A.A. Bondy
American Hearts

Leaves in the Gutter

For What I Don't Become

The Thick of It
BBC America

Saddest Ghost Lamp

Thursday, March 30, 2006

I Want a Job at Knight Ridder. Sounds Like an Easy Gig.

From Editor & Publisher's story on Jill Carroll's release:
"There are indications that [the demand] was for money, but we don't know if any changed hands," said Steve Butler, Knight Ridder foreign editor who had been in touch with his reporters in Baghdad today. He said learning too much about what occurred behind the scenes could be harmful. "These things are sometimes better left unresolved," he added. "It could harm the next one or close off options in the future if too much is known."
I know it's thorny and complicated, and I know that lives are at stake. But a newspaperman should never ever say things like that.

Truth in Children's Books

Saturday, March 25, 2006

R.I.P. Buck Owens


I wish the obituary headlines said "Creator of Bakersfield Sound" instead of "Hee-Haw Host."

Friday, March 24, 2006

Seen Your Video

A Replacement boxed set is apparently in the offing from Rhino. While I'm usually not one to get excited about an opportunity to re-buy a bunch of music I already own, there are whispers of unreleased tracks and DVDs. Can I not wait? Hardly.

Monday, March 20, 2006

The Tribune Finally Makes the Cut

The Chicago Tribune caught up with the penis-throwing madman story on Sunday--two days late, mind you--deeming it worthy of mention as a "Quotable":
"We took him out without any serious injury, with the exception of his own."

--Chicago Police Sgt. Edward Dolan, on police having to use a stun gun to arrest Jakub Fik, who had cut off his penis because he was distressed over his relationship with his girlfriend in Poland.

Let's leave aside for the moment that when a man cuts off his own penis during a confrontation with police officers, it's a story, not a Quotable. My question is this: What kind of newspaper editor mentions this story without including the rather interesting and compelling detail that the man threw his severed penis at the cops? Is that too much color? Does it weigh down the narrative velocity of the Quotable? How clueless do you have to be to screw up a "Man Cuts Off Own Penis, Hurls it at Police Officers" story?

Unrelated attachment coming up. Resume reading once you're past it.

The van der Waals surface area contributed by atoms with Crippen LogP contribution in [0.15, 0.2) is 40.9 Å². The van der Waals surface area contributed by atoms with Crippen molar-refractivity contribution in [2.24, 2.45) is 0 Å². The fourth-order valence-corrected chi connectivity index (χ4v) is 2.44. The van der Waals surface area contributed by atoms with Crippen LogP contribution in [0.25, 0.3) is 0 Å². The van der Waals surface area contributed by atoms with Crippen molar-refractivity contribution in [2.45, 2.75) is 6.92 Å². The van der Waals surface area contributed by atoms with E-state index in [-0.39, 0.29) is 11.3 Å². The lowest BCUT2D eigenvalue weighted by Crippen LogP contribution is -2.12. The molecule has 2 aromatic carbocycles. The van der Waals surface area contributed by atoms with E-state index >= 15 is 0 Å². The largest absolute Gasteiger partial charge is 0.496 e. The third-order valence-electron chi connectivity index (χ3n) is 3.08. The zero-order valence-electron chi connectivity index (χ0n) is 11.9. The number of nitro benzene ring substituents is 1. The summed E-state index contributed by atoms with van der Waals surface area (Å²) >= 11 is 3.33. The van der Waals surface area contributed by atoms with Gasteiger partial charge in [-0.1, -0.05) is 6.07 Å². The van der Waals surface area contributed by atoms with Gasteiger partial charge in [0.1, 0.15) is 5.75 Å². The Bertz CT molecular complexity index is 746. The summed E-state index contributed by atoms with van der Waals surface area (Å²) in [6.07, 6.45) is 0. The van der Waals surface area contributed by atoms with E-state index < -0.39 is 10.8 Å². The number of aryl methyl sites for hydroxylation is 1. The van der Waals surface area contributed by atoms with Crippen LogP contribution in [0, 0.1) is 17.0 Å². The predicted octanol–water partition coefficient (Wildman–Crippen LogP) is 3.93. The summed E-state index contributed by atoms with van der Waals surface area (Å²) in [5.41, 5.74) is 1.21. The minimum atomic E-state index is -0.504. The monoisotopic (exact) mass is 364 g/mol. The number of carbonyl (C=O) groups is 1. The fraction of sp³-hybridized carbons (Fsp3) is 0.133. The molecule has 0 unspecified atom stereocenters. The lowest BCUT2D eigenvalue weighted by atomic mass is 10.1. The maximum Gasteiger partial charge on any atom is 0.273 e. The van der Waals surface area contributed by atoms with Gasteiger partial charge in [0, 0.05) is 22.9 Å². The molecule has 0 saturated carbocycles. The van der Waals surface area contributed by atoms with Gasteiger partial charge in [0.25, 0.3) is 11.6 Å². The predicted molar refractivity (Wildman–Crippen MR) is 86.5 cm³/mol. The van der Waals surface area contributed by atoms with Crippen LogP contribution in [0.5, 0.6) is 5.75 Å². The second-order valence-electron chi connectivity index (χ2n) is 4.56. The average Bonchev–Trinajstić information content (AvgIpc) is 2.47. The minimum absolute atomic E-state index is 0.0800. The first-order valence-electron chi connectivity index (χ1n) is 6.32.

Saturday, March 18, 2006

Priorities Vol. V

A Jew is killed in Brooklyn: Metro Front.

News that said Jew once engaged in a commercial transaction with an unemployed hipster: Page One.

Friday, March 17, 2006

Lars Will Be Lighting the Candles at 18 Minutes Before Sundown


But How Was His Aim?

Let us now praise the Sun-Times' Eric Herman, who has written the lede of his career:
Before cops threw the book at him, Jakub Fik threw something unusual at them -- his penis.
A story like that comes along once in a lifetime, and Herman was clearly up to the challenge. (The Sun-Times' web staff also managed a good line of sorts, too: The story's URL is

We'll never know if the Chicago Tribune's Metro staff could have equaled it--or even if they could get the word "penis" in the paper--because apparently when a knife-wielding maniac smashes car windows on the north side, breaks into a house, cuts his penis off, and throws it at police officers, it is not newsworthy. Check for yourself.

As Mickey Kaus might say, too interesting.

Thursday, March 16, 2006

The Shrinking Ad/Edit Divide

Apropos of this Hollywood Reporter story on the increasing encroachment of paid product placements into editorial segments on local television newscasts, I thought I'd note without comment this--I don't know what it is--from yesterday's Wall Street Journal. Is it a co-branded house ad for Or an editorial round-up wrapped in a Verizon Wireless ad?